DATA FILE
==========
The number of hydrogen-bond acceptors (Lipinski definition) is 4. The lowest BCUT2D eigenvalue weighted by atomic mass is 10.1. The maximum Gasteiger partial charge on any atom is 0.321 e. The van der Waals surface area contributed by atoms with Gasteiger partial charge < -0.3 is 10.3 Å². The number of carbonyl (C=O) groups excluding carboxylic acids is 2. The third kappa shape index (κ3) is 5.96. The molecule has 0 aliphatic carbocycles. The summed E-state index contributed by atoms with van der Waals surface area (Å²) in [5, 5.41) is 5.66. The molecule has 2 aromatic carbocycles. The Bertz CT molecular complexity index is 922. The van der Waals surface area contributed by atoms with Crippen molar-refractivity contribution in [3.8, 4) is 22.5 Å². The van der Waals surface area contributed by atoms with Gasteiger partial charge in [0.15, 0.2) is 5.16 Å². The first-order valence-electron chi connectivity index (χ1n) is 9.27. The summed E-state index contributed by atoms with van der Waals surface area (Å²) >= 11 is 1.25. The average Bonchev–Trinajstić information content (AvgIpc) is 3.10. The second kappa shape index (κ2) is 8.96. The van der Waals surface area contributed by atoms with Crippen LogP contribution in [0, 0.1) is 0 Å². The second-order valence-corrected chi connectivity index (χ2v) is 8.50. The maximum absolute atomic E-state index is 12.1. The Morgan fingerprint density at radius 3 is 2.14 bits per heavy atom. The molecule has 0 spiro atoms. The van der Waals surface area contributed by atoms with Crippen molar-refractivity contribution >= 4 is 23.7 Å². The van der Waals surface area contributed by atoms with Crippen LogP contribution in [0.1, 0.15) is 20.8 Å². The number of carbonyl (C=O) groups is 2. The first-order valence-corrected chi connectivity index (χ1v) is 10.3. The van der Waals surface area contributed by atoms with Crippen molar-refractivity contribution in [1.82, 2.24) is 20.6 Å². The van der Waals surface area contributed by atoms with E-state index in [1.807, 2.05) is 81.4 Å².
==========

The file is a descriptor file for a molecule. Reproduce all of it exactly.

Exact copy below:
The number of hydrogen-bond acceptors (Lipinski definition) is 4. The lowest BCUT2D eigenvalue weighted by atomic mass is 10.1. The maximum Gasteiger partial charge on any atom is 0.321 e. The van der Waals surface area contributed by atoms with Gasteiger partial charge < -0.3 is 10.3 Å². The number of carbonyl (C=O) groups excluding carboxylic acids is 2. The third kappa shape index (κ3) is 5.96. The molecule has 0 aliphatic carbocycles. The summed E-state index contributed by atoms with van der Waals surface area (Å²) in [5, 5.41) is 5.66. The molecule has 2 aromatic carbocycles. The Bertz CT molecular complexity index is 922. The van der Waals surface area contributed by atoms with Crippen molar-refractivity contribution in [3.8, 4) is 22.5 Å². The van der Waals surface area contributed by atoms with Gasteiger partial charge in [0.15, 0.2) is 5.16 Å². The first-order valence-electron chi connectivity index (χ1n) is 9.27. The summed E-state index contributed by atoms with van der Waals surface area (Å²) >= 11 is 1.25. The average Bonchev–Trinajstić information content (AvgIpc) is 3.10. The second kappa shape index (κ2) is 8.96. The van der Waals surface area contributed by atoms with Crippen LogP contribution in [0, 0.1) is 0 Å². The second-order valence-corrected chi connectivity index (χ2v) is 8.50. The maximum absolute atomic E-state index is 12.1. The Morgan fingerprint density at radius 3 is 2.14 bits per heavy atom. The molecule has 0 spiro atoms. The van der Waals surface area contributed by atoms with Crippen molar-refractivity contribution >= 4 is 23.7 Å². The van der Waals surface area contributed by atoms with Crippen LogP contribution in [0.1, 0.15) is 20.8 Å². The number of carbonyl (C=O) groups is 2. The first-order valence-corrected chi connectivity index (χ1v) is 10.3. The van der Waals surface area contributed by atoms with Crippen molar-refractivity contribution in [1.82, 2.24) is 20.6 Å². The van der Waals surface area contributed by atoms with E-state index in [1.807, 2.05) is 81.4 Å².